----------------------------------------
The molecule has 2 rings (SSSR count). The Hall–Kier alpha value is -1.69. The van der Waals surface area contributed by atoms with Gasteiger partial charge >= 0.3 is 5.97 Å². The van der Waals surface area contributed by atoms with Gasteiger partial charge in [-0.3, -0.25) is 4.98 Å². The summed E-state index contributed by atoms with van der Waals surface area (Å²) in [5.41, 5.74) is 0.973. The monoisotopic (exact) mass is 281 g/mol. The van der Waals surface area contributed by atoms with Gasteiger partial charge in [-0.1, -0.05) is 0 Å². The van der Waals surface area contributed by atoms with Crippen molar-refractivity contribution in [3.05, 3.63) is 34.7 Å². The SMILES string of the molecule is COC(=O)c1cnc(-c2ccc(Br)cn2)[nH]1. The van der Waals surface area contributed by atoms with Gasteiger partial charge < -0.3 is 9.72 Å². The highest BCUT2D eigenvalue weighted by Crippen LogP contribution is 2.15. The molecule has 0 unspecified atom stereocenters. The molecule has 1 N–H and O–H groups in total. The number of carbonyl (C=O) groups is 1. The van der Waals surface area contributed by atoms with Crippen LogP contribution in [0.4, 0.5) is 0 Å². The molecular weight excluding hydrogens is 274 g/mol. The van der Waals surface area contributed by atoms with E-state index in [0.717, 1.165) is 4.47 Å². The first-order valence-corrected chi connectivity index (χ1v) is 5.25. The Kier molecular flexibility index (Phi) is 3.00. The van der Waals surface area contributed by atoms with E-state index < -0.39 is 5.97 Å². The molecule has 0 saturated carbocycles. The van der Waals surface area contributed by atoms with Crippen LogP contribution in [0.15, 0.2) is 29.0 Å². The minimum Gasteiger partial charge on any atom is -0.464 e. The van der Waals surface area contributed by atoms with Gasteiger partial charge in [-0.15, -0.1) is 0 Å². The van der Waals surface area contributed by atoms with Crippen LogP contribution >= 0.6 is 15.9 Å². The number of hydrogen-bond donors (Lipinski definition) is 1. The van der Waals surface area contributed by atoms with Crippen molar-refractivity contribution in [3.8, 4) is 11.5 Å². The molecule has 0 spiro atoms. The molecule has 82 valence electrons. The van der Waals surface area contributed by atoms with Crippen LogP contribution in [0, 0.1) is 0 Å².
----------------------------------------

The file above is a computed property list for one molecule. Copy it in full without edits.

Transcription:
The molecule has 2 rings (SSSR count). The Hall–Kier alpha value is -1.69. The van der Waals surface area contributed by atoms with Gasteiger partial charge >= 0.3 is 5.97 Å². The van der Waals surface area contributed by atoms with Gasteiger partial charge in [-0.3, -0.25) is 4.98 Å². The summed E-state index contributed by atoms with van der Waals surface area (Å²) in [5.41, 5.74) is 0.973. The monoisotopic (exact) mass is 281 g/mol. The van der Waals surface area contributed by atoms with Gasteiger partial charge in [-0.1, -0.05) is 0 Å². The van der Waals surface area contributed by atoms with Crippen molar-refractivity contribution in [3.05, 3.63) is 34.7 Å². The SMILES string of the molecule is COC(=O)c1cnc(-c2ccc(Br)cn2)[nH]1. The van der Waals surface area contributed by atoms with Gasteiger partial charge < -0.3 is 9.72 Å². The highest BCUT2D eigenvalue weighted by Crippen LogP contribution is 2.15. The molecule has 0 unspecified atom stereocenters. The molecule has 1 N–H and O–H groups in total. The number of carbonyl (C=O) groups is 1. The van der Waals surface area contributed by atoms with Crippen LogP contribution in [0.4, 0.5) is 0 Å². The molecular weight excluding hydrogens is 274 g/mol. The van der Waals surface area contributed by atoms with E-state index in [0.717, 1.165) is 4.47 Å². The first-order valence-corrected chi connectivity index (χ1v) is 5.25. The Kier molecular flexibility index (Phi) is 3.00. The van der Waals surface area contributed by atoms with E-state index < -0.39 is 5.97 Å². The molecule has 0 saturated carbocycles. The van der Waals surface area contributed by atoms with Crippen LogP contribution in [0.15, 0.2) is 29.0 Å². The minimum Gasteiger partial charge on any atom is -0.464 e. The van der Waals surface area contributed by atoms with Gasteiger partial charge in [-0.15, -0.1) is 0 Å². The van der Waals surface area contributed by atoms with Crippen LogP contribution >= 0.6 is 15.9 Å². The number of hydrogen-bond donors (Lipinski definition) is 1. The van der Waals surface area contributed by atoms with Crippen molar-refractivity contribution in [3.8, 4) is 11.5 Å². The molecule has 0 spiro atoms. The molecule has 82 valence electrons. The van der Waals surface area contributed by atoms with Crippen LogP contribution in [0, 0.1) is 0 Å².